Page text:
|Argentina Could Be in Line for a Rating Upgrade|
|Roubini Econoteam model and our Latin America team have suggested for some time that Argentina’s sovereign rating could be upgraded, with our analysts noting that the “holdouts” saga with its creditors obscured the economy’s decent fundamentals.
President Mauricio Macri’s market-friendly approach is boosting Argentina’s credibility and creditworthiness. After four months in power, the administration has been successful in solving two of the most pressing issues: Removing FX controls and settling the legal battle with the country’s creditors. These steps have already won upgrades from Moody’s and S&P, and we see more to come in the next 12 months in light of a more stable policy mix and a stronger institutional framework.
Beyond the resolution of the debt issue, the key catalysts for further upgrades will include progress on the two most pressing macroeconomic priorities: Anchoring inflation and starting the fiscal adjustment. Economic activity will continue to contract (led by a fall in consumption) and inflation will accelerate in H1 (due to FX weakening), but we expect H2 to be better on both fronts, leading to a strong rebound in 2017. However, there are risks around the implementation of necessary but unpopular measures to shore up Argentina’s fiscal position.
The markets do not seem to price in further upgrades, but we see more space for foreign currency-denominated bonds to rally, given Argentina’s relatively strong fundamentals on a regional basis.
..We Also Believe Hungary Could Receive a Rating Upgrade
We have long believed that Hungary’s current credit ratings do not reflect its strong fundamentals. In recent years, Hungary has been one of the biggest improvers in our model as its fiscal balance has improved and deleveraging has continued. Debt dynamics, too, have significantly improved over the past few years, with public debt declining to 75% of GDP in 2015 from 80% in 2010 and external debt falling to 130% of GDP in 2015 from 160% in 2010.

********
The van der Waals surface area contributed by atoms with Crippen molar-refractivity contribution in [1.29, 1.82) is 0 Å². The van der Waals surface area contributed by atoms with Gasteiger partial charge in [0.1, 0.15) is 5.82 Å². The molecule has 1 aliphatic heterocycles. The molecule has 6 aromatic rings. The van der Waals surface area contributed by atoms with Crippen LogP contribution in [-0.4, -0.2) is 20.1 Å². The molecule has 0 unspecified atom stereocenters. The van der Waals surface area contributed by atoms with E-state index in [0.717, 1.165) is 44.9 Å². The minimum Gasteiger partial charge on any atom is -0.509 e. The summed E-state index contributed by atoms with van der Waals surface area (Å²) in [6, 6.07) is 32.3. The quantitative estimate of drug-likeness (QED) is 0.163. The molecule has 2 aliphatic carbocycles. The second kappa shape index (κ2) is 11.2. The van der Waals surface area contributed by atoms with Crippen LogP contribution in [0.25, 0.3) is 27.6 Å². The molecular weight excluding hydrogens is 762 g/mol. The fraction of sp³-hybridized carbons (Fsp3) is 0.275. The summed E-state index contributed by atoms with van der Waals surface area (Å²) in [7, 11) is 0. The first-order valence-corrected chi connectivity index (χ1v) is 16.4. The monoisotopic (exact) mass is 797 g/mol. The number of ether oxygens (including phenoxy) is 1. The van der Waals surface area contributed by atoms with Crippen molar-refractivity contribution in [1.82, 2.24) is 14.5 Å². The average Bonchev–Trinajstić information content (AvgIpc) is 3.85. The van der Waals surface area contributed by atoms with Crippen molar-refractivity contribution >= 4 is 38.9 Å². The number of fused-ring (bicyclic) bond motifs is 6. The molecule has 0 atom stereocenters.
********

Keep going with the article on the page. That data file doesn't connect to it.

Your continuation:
Meanwhile, improved policy stability and the ongoing deleveraging in the household sector have reduced Hungary’s external vulnerabilities, and the banking sector has become resilient on the back of its reduced reliance on cross-border borrowing and an improved overall loan-to-deposit ratio.
Moreover, despite the deterioration of its political institutions, GDP growth is relatively high. We expect the economy to grow by 2.2% this year on the back of the cyclical rebound in the eurozone and a combination of European Central Bank and local monetary easing.
Potential Downgrades: Debt Burdens and Commodity Exposure Dominate
The discrepancy between China’s Shadow Credit Rating (BBB+) and the average of the three main rating agencies (AA-) suggests a downgrade in the next 12 months. If, as we expect, China seeks to maintain the fast pace of credit growth with which it started the year, the rating agencies will probably take action as a result of increased financial risks. The recent bout of credit stimulus has helped reduce the external liabilities of state-owned enterprises and corporates, but the increase in overall leverage suggests credit growth will continue to sharply outpace nominal GDP, risking more unproductive investment.
Saudi Arabia is struggling as the low oil prices take a toll on economic growth via tightened fiscal policy, which has weakened domestic demand and drained the economy’s external buffers (although the latter remain strong). Fitch recently cut Saudi Arabia’s sovereign rating to AA- from AA and we expect other rating agencies to follow suit in the next 12 months. Triggers for this would include any changes in oil forecasts, delays in implementing privatization or new tax policies.
Our model and our qualitative analysis indicate South Africa may become the next emerging market after Brazil to lose its full investment-grade rating after S&P revised the outlook on its BBB- rating to negative in early December. This has been partially priced into the markets, as government bond yields (USD) are already in line with those countries in “junk” territory, such as Brazil; however, we would still expect another sell-off from institutional investors if it happens. Catalysts for a downgrade could include further (excessive) intervention in economic policy from the President and/or greater pre-election spending.